Fed Chair Powell vows to raise rates to fight inflation ‘until the job is done’

Fed Chairman Jerome Powell said

Federal Reserve Chairman Jerome Powell in an appearance on Thursday emphasized the importance of reducing inflation now before the public gets too used to higher prices and expects them as a standard.

In his latest comments underscoring his commitment to the fight against inflation, Powell said expectations played an important role and were a determining factor in why inflation was so persistent in the 1970s. and 80.

“History strongly warns against easing policy too soon,” the central banker said in a question and answer session led by the Cato Institute, a Washington-based liberal think tank. DC, presented. “I can assure you that my colleagues and I are strongly committed to this project and we will keep it until the work is completed.”

The event is Powell’s scheduled final public appearance before the next Fed meeting on September 20-21.

Markets are mostly positive, with key averages little change in the beginning on Wall Street. Treasury yields were mostly higher, with two-year notes, most sensitive to Fed rate hikes, rising nearly 5 basis points to 3.49%. The base point is 0.01 percentage points.

The Fed has raised its benchmark interest rate four times this year, with the lending rate now set in the range of 2.25%-2.50%.

Fed Chairman Jerome Powell says the Fed hopes to bring the labor market back to equilibrium

Markets widely expected the rate-setting Federal Open Market Committee to enact a 0.75 percentage point increase for the third time in a row when it meets later this month. In fact, that probability rose to 86% in Powell’s comment, according to CME Group’s FedWatch tracker on futures bets on the funds offered. Both Goldman Sachs and Bank of America told clients to expect a three-quarter point gain.

One reason to act aggressively is to ensure that inflation, which is at its highest level in more than 40 years, is not ingrained in the public consciousness, Powell said.

“The Fed has a responsibility to stabilize prices, by which we mean 2% inflation over time,” he said. “The longer inflation stays above target, the greater the risk that the public will begin to view higher inflation as the norm, and that is likely to increase the costs of reducing inflation.”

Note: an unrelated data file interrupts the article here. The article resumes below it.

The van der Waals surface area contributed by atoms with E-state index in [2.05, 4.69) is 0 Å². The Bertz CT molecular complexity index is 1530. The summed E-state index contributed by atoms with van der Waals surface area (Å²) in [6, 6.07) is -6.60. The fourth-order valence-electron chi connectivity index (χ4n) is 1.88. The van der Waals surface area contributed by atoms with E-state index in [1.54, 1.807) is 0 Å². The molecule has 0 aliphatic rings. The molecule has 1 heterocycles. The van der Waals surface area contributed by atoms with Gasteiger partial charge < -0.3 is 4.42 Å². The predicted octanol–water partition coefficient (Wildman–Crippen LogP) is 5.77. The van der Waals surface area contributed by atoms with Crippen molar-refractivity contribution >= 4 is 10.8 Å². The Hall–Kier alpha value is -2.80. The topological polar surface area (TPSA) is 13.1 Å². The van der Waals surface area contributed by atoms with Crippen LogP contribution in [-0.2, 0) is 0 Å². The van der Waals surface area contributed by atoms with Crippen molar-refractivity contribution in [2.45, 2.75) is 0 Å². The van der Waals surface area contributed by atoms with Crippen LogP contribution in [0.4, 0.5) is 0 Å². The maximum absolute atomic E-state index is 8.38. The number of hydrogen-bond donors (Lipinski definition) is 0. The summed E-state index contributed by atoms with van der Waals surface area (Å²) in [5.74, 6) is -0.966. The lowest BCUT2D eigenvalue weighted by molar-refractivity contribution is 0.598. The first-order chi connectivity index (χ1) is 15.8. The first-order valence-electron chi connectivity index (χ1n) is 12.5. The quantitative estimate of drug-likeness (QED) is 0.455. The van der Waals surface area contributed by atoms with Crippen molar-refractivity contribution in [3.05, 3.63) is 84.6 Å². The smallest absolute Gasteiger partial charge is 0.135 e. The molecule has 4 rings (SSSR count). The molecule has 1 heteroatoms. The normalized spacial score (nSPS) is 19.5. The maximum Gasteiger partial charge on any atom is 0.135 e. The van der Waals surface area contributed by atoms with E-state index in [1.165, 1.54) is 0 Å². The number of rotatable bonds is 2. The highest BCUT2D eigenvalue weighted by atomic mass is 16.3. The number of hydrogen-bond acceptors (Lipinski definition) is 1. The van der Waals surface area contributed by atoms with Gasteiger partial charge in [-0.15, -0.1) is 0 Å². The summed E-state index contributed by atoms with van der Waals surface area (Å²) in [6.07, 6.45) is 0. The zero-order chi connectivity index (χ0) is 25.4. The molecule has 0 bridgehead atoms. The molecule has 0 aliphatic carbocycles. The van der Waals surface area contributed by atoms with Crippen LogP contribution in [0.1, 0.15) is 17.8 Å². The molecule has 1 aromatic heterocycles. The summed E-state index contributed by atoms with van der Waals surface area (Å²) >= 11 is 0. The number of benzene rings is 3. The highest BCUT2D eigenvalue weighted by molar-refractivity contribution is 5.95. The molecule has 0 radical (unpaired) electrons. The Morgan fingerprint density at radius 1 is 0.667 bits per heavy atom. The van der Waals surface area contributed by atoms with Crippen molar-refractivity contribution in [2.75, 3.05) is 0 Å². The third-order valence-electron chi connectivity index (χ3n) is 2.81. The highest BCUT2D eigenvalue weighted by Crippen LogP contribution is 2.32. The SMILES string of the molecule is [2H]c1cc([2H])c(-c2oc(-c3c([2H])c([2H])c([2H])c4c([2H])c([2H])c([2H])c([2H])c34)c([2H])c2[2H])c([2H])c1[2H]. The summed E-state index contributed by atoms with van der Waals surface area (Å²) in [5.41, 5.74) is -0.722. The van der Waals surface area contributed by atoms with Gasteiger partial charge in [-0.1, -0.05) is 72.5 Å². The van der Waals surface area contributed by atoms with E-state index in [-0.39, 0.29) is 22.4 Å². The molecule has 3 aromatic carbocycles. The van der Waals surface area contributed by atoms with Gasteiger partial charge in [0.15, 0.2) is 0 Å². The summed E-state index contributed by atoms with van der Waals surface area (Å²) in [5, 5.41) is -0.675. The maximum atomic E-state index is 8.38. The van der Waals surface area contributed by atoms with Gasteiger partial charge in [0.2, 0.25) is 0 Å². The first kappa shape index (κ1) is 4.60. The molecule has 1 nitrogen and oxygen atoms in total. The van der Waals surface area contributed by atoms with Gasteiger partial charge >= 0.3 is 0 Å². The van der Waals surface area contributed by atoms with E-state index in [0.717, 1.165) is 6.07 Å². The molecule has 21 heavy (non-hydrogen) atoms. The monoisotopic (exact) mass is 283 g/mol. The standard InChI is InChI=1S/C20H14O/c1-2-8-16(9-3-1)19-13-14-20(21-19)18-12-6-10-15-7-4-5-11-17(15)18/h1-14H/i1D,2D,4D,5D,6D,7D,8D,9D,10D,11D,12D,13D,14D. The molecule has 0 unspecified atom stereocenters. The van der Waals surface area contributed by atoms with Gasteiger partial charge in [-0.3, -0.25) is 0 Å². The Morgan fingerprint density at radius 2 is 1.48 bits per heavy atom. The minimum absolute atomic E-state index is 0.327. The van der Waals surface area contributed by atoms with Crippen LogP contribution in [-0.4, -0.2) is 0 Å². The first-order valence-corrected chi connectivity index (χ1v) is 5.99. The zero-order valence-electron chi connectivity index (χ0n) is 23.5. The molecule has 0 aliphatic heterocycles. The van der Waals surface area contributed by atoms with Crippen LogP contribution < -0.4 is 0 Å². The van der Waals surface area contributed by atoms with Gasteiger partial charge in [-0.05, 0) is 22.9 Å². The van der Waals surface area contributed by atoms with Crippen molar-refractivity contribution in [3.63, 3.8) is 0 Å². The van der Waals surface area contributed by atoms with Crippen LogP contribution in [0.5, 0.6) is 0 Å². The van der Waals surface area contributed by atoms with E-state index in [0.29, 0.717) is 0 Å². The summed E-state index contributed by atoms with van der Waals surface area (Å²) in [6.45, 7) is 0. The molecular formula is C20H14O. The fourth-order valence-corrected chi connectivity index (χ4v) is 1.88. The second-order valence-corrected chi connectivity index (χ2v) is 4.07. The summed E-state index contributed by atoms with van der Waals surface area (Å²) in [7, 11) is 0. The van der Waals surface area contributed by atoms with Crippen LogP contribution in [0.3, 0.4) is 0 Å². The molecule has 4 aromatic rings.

There have been some signs recently that at least the monthly inflation path is easing. In particular, the price of gasoline continuously decreased after a short period of increase over $5 a gallon in early summer.

The Fed looks at inflation data for the last time before its meeting next week, when the Bureau of Labor Statistics releases consumer price index data for August. According to FactSet, economists are expecting the CPI to rise to zero. .2% after it was flat in July. However, year by year increase in July is 8.5%and many areas outside of energy have increased significantly.

Powell said inflationary pressures have largely come from pandemic-specific causes. When inflation first began to pick up in the spring of 2021, Powell and his colleagues dismissed it as “transient” and did not react to any major policy moves before starting to raise interest rates. capacity in March 2022.

However, he said now the Fed must continue to act until inflation declines and avoid the consequences of the 1970s when the failure to implement a positive policy response has dented public expectations. on rising inflation.

“We need to act now, as straight and forceful as we have been, and we need to hold on until the work is done to avoid that,” he said.

Powell noted a strong labor market, with strong hiring levels persisting even as interest rates rise and as Fed officials expect the official unemployment rate to climb higher. He warned last month that the economy could experience “some pain” from tighter policy but said slowing growth was needed to tame inflation.

“What we hope to achieve is a period of below-trend growth that will bring the labor market back to a better equilibrium and that will bring wages down to a level more in line with inflation,” he said. 2% over time”.

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